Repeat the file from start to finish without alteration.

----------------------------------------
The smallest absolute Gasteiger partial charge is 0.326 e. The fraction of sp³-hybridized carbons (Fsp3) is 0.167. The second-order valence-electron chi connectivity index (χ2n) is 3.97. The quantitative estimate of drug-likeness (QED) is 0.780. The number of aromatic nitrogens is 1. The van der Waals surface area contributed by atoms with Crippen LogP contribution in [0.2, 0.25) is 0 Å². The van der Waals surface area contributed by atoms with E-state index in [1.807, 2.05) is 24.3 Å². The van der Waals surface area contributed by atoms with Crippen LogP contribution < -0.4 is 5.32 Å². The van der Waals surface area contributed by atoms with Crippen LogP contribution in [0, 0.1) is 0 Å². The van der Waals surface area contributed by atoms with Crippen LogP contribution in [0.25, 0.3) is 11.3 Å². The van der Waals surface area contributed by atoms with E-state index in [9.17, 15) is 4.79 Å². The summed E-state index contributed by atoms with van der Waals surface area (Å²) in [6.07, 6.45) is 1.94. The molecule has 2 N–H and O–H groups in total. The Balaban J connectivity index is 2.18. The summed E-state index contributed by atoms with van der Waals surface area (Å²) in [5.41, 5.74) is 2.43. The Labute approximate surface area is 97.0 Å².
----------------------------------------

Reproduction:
The smallest absolute Gasteiger partial charge is 0.326 e. The fraction of sp³-hybridized carbons (Fsp3) is 0.167. The second-order valence-electron chi connectivity index (χ2n) is 3.97. The quantitative estimate of drug-likeness (QED) is 0.780. The number of aromatic nitrogens is 1. The van der Waals surface area contributed by atoms with Crippen LogP contribution in [0.2, 0.25) is 0 Å². The van der Waals surface area contributed by atoms with E-state index in [1.807, 2.05) is 24.3 Å². The van der Waals surface area contributed by atoms with Crippen LogP contribution < -0.4 is 5.32 Å². The van der Waals surface area contributed by atoms with Crippen LogP contribution in [0, 0.1) is 0 Å². The van der Waals surface area contributed by atoms with Crippen LogP contribution in [0.25, 0.3) is 11.3 Å². The van der Waals surface area contributed by atoms with E-state index in [9.17, 15) is 4.79 Å². The summed E-state index contributed by atoms with van der Waals surface area (Å²) in [6.07, 6.45) is 1.94. The molecule has 2 N–H and O–H groups in total. The Balaban J connectivity index is 2.18. The summed E-state index contributed by atoms with van der Waals surface area (Å²) in [5.41, 5.74) is 2.43. The Labute approximate surface area is 97.0 Å².